I had a hard time trying to take interesting shots of the sculptures, but I did like the following photos of a metal sculpture situated in one of the fountain areas. I felt that the best way to take this shot was to position the sculpture in front of one of the fountains that was backlit by sunlight, throwing the statue into silhouette.
I finally figured out that this was a representation of Cervantes' Don Quixote, complete with horse, lance, and--if you look close--windmills. This was taken at a wide open aperture of f/4, with a shutter speed of 1/2000 second, freezing the water droplets. I decided it might be more effective to capture the scene with a much slower shutter speed, something of a problem, as the smallest aperture on my lens is f/22. Here is the result, at 1/60 second. This is still much faster than I would have liked, but I would have needed a filter to slow things down further.
Scottsdale also boasts one of a number of LOVE sculptures, which apparently are cast from a single piece of aluminum. This sculpture is at least 10 ft. by 10 ft. Here are a couple of unorthodox takes on the piece.
Here is a shot of, of all things, a parking ramp that I thought provided some interesting lines.
What caught my attention was that I could follow the line of supporting pillars through the opening, which also incorporated the trunk of a palm tree. In post processing I worked very hard to maximize the amount of contrast in the lighter elements of the image, the parts wrapping around the central opening on the upper, right, and lower sides. This is the best I could do--not great, but I still like the shot a lot.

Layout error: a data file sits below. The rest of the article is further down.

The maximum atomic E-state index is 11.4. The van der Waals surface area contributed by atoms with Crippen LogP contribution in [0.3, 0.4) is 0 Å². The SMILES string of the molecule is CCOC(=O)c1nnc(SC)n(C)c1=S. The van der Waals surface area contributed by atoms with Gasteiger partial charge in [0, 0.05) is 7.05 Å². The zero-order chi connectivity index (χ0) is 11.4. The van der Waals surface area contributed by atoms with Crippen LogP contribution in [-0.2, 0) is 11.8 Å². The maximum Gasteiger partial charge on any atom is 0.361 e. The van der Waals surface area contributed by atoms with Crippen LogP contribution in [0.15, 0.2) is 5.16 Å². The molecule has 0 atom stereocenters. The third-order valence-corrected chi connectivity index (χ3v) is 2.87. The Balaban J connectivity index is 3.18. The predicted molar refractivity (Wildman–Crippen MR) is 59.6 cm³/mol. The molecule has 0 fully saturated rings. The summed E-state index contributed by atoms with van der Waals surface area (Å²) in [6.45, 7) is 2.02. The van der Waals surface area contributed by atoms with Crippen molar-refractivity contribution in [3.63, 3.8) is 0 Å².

Finally, the Scottsdale library has a terrific curved courtyard/entryway that is covered by a pergola that provides a very interesting array of light and shadow.
Note that the shadows are also striping the bench. Also a close inspection reveals a woman dressed in green at the end of the walkway who is also striped by the shadows.
This worked very well in portrait format also.
This shot was taken on a different day when the sun was at a different point in the sky, creating a much denser system of shadows.
Here is another shot taken from the other direction (and again at a different time of day).
When I was setting up my camera and tripod for these shots, I actually had people approach me and say how they thought I had chosen a very interesting scene to shoot.